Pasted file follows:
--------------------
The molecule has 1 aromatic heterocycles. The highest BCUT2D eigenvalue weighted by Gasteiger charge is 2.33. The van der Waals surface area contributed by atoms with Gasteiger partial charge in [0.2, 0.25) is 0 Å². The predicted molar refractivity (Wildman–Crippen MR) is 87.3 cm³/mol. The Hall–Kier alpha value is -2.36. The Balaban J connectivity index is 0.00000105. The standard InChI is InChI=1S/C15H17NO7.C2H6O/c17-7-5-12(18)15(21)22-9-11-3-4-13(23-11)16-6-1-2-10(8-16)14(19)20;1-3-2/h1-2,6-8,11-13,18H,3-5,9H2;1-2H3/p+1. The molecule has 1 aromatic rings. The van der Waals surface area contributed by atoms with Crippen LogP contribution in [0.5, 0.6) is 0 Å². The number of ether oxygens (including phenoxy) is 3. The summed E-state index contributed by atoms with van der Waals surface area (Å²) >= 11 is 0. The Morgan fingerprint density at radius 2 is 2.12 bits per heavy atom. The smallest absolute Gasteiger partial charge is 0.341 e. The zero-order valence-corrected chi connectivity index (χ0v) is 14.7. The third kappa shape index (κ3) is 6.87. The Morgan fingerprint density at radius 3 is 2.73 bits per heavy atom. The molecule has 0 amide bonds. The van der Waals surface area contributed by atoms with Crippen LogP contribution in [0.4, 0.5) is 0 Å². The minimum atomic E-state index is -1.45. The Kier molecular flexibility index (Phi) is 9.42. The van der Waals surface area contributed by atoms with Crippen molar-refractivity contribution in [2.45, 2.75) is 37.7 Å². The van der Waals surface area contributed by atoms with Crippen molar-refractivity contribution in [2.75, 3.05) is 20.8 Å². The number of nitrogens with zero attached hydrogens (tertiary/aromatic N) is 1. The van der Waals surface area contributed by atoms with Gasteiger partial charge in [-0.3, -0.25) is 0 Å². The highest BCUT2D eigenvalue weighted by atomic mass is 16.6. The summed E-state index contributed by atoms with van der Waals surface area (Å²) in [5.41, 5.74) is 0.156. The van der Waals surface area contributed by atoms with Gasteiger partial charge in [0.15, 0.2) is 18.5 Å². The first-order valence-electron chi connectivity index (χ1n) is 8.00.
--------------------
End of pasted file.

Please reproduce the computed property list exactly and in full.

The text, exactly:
The molecule has 1 aromatic heterocycles. The highest BCUT2D eigenvalue weighted by Gasteiger charge is 2.33. The van der Waals surface area contributed by atoms with Gasteiger partial charge in [0.2, 0.25) is 0 Å². The predicted molar refractivity (Wildman–Crippen MR) is 87.3 cm³/mol. The Hall–Kier alpha value is -2.36. The Balaban J connectivity index is 0.00000105. The standard InChI is InChI=1S/C15H17NO7.C2H6O/c17-7-5-12(18)15(21)22-9-11-3-4-13(23-11)16-6-1-2-10(8-16)14(19)20;1-3-2/h1-2,6-8,11-13,18H,3-5,9H2;1-2H3/p+1. The molecule has 1 aromatic rings. The van der Waals surface area contributed by atoms with Crippen LogP contribution in [0.5, 0.6) is 0 Å². The number of ether oxygens (including phenoxy) is 3. The summed E-state index contributed by atoms with van der Waals surface area (Å²) >= 11 is 0. The Morgan fingerprint density at radius 2 is 2.12 bits per heavy atom. The smallest absolute Gasteiger partial charge is 0.341 e. The zero-order valence-corrected chi connectivity index (χ0v) is 14.7. The third kappa shape index (κ3) is 6.87. The Morgan fingerprint density at radius 3 is 2.73 bits per heavy atom. The molecule has 0 amide bonds. The van der Waals surface area contributed by atoms with Crippen LogP contribution in [0.4, 0.5) is 0 Å². The minimum atomic E-state index is -1.45. The Kier molecular flexibility index (Phi) is 9.42. The van der Waals surface area contributed by atoms with Crippen molar-refractivity contribution in [2.45, 2.75) is 37.7 Å². The van der Waals surface area contributed by atoms with Crippen molar-refractivity contribution in [2.75, 3.05) is 20.8 Å². The number of nitrogens with zero attached hydrogens (tertiary/aromatic N) is 1. The van der Waals surface area contributed by atoms with Gasteiger partial charge in [-0.3, -0.25) is 0 Å². The highest BCUT2D eigenvalue weighted by atomic mass is 16.6. The summed E-state index contributed by atoms with van der Waals surface area (Å²) in [5.41, 5.74) is 0.156. The van der Waals surface area contributed by atoms with Gasteiger partial charge in [0.15, 0.2) is 18.5 Å². The first-order valence-electron chi connectivity index (χ1n) is 8.00.